The biblical concept of husband and wife being "one flesh" is far more involved than many people think. ...
Not too long ago, Americans could sneer across the Atlantic at the abysmal state of European moral standards. ...
Richard Ritenbaugh, describing the development of the Feminist movement from its beginning in England, France, and later in the United States, suggests that the strident demands for abortion and in-your-face demands for 'equality' have led to high degree o. . .
Our sinful nature drives us to disobey God's laws, just as Adam and Eve transgressed by choosing the way of death. Such choices have made this evil world.
With all the military metaphors in the Bible, there can be no doubt that God likens the Christian life to a fight, a war, against the evils and temptations we face daily. In this light, John Ritenbaugh begins to examine Hebrews 11, the Faith Chapter, showi. . .
All of the sufferings in the present had their origin in the Garden of Eden when our parents sinned, seemingly in secret. The effects of sins radiate outward.
John Ritenbaugh, focusing upon the redemptive process, indicates that redemption obligates us to glorify God in our bodies and our spirit. Spiritually, we are literally owned by Christ and are duty bound to do what He asks. Hair length and clothing are out. . .
We must avoid the world's extremes and sensual excesses in matters of dress and fashion, adopting instead humility, chastity, decency, morality, and self control.
What is pornography? Is nudity wrong? Discover the attittudes behind pornography and why Christians must strive for purity. This article also includes the insets, 'Government Research and Conclusions on Pornography' and 'Modesty in Clothing.'
Despite having served mankind well for millennia, marriage is crumbling under a three-pronged attack. Marriage is vital to understanding God's purpose.
John Ritenbaugh, cuing in on the words of the covenant which the Lord made with Israel, recorded in Deuteronomy 29, maintains that this covenant still applies to the Israel of God (Galatians 6:16) even though the vast majority of modern Israel have rejecte. . .
John Ritenbaugh shows that the Bible abounds in metaphors of warfare, indicating that the Christian's walk will be characterized by stress, sacrifice, and deprivation, requiring awesome reservoirs of faith, exemplified by our forebears in Hebrews 11, influ. . .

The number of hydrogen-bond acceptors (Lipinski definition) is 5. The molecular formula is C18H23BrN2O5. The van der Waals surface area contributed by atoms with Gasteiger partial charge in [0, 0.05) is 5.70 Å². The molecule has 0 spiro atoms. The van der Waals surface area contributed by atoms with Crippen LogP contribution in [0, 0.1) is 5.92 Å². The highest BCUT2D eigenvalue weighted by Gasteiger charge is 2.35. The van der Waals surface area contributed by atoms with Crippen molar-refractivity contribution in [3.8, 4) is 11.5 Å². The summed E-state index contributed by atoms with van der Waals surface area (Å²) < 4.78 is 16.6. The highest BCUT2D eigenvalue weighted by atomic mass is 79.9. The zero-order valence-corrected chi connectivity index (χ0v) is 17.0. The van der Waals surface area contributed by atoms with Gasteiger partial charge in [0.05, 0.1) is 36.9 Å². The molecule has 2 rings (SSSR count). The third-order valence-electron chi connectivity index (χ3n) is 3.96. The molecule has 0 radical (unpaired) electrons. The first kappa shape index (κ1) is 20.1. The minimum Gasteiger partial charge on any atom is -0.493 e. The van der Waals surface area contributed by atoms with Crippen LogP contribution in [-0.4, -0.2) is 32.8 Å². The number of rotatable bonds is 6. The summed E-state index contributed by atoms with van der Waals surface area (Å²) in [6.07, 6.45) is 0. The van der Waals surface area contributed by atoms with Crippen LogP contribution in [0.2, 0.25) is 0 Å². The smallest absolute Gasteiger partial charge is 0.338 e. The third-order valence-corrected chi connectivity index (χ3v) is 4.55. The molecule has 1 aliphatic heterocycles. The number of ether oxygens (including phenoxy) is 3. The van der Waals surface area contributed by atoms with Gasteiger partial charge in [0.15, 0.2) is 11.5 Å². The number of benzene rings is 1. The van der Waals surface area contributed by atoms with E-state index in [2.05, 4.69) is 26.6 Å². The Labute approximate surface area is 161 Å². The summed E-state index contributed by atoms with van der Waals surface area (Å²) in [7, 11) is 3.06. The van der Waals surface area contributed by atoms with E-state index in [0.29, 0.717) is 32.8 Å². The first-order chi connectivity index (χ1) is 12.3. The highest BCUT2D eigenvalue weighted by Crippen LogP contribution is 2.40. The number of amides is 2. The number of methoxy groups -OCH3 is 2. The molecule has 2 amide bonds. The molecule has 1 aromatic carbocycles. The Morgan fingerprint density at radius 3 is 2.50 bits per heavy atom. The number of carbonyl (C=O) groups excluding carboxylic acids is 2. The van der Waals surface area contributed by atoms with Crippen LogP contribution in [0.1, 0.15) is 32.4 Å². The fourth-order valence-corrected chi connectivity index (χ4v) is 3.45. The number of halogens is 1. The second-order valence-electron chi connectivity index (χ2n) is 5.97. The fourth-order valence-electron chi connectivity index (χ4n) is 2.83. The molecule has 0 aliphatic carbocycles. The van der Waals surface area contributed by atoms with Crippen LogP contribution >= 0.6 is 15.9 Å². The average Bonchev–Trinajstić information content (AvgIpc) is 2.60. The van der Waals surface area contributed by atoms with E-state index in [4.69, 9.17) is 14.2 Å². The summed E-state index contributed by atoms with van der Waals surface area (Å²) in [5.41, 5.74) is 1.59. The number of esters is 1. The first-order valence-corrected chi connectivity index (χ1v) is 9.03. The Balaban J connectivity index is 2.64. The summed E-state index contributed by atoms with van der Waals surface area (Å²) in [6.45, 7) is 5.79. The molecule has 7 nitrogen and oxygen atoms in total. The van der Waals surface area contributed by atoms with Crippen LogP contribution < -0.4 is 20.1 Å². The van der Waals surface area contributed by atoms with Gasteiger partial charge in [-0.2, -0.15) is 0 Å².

John Ritenbaugh warns that human nature is hostile to change, even when it is confirmed to be in the wrong. In the matter of godly standards for dress (as in any other aspect of God's teaching), we must adopt the humble, childlike, sincere, unassuming, unp. . .
Martin Collins, reviewing the episode of Habakkuk's frustration that God would use an evil people to punish Israel, points us to the prophet's resolve to cease being a fretful worrier and to become a responsible watcher, determined to understand the purpos. . .
John Ritenbaugh, on the opening chapter of Lamentations, Jerusalem, personified as a widow who has had to endure watching the destruction of her family, must also endure the mocking, derisive scorn from the captors. Although the United States, like Jerusal. . .
Richard Ritenbaugh, creating a hypothetical scenario in which God sends the Russians- to devastate America and reduce it to a vassal state, suggests that such a catastrophe would resemble the conditions described by the Book of Lamentations. The Scriptures. . .
The sequence of events that took place on Passover, from Jesus' arrest through His death, was orchestrated so we could appreciate what God did for us.
John Ritenbaugh, focusing upon Lamentations 3 and 4, which show the stark contrast of a once proud people (secure in their wealth, technology, and cleverness) suffering bitter persecution and humiliation at the hands of a people considered by them to be th. . .
John Ritenbaugh focuses upon the episode in Matthew 20, in which Jesus was deep in thought, reflecting on the prophecies leading up to His crucifixion. At this point, His disciples were not converted, but displayed considerable carnality. The mother of two. . .
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